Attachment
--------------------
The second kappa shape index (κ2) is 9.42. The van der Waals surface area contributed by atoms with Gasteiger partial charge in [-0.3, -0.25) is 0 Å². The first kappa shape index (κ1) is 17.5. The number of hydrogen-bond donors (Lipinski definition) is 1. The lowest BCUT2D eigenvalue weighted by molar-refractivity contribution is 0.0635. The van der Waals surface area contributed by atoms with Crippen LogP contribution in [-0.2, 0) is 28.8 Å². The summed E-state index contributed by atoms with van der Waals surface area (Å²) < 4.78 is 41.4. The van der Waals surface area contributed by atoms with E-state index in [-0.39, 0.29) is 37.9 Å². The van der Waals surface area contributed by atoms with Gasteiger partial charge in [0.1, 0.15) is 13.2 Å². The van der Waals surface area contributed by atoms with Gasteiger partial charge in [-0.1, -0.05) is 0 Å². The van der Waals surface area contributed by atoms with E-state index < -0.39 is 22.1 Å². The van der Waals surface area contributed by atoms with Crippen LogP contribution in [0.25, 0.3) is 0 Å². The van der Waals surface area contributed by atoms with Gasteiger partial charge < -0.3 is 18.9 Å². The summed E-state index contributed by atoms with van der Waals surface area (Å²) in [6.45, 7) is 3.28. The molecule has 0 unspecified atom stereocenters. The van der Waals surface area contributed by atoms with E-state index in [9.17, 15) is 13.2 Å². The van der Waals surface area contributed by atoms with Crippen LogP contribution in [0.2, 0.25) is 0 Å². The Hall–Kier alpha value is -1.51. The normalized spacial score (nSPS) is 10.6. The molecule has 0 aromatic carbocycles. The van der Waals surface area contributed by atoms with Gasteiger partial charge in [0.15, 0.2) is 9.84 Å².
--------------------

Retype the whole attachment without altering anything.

The second kappa shape index (κ2) is 9.42. The van der Waals surface area contributed by atoms with Gasteiger partial charge in [-0.3, -0.25) is 0 Å². The first kappa shape index (κ1) is 17.5. The number of hydrogen-bond donors (Lipinski definition) is 1. The lowest BCUT2D eigenvalue weighted by molar-refractivity contribution is 0.0635. The van der Waals surface area contributed by atoms with Crippen LogP contribution in [-0.2, 0) is 28.8 Å². The summed E-state index contributed by atoms with van der Waals surface area (Å²) < 4.78 is 41.4. The van der Waals surface area contributed by atoms with E-state index in [-0.39, 0.29) is 37.9 Å². The van der Waals surface area contributed by atoms with Gasteiger partial charge in [0.1, 0.15) is 13.2 Å². The van der Waals surface area contributed by atoms with Gasteiger partial charge in [-0.1, -0.05) is 0 Å². The van der Waals surface area contributed by atoms with E-state index < -0.39 is 22.1 Å². The van der Waals surface area contributed by atoms with Crippen LogP contribution in [0.25, 0.3) is 0 Å². The van der Waals surface area contributed by atoms with Gasteiger partial charge < -0.3 is 18.9 Å². The summed E-state index contributed by atoms with van der Waals surface area (Å²) in [6.45, 7) is 3.28. The molecule has 0 unspecified atom stereocenters. The van der Waals surface area contributed by atoms with E-state index in [9.17, 15) is 13.2 Å². The van der Waals surface area contributed by atoms with Crippen LogP contribution in [0.2, 0.25) is 0 Å². The Hall–Kier alpha value is -1.51. The normalized spacial score (nSPS) is 10.6. The molecule has 0 aromatic carbocycles. The van der Waals surface area contributed by atoms with Gasteiger partial charge in [0.15, 0.2) is 9.84 Å².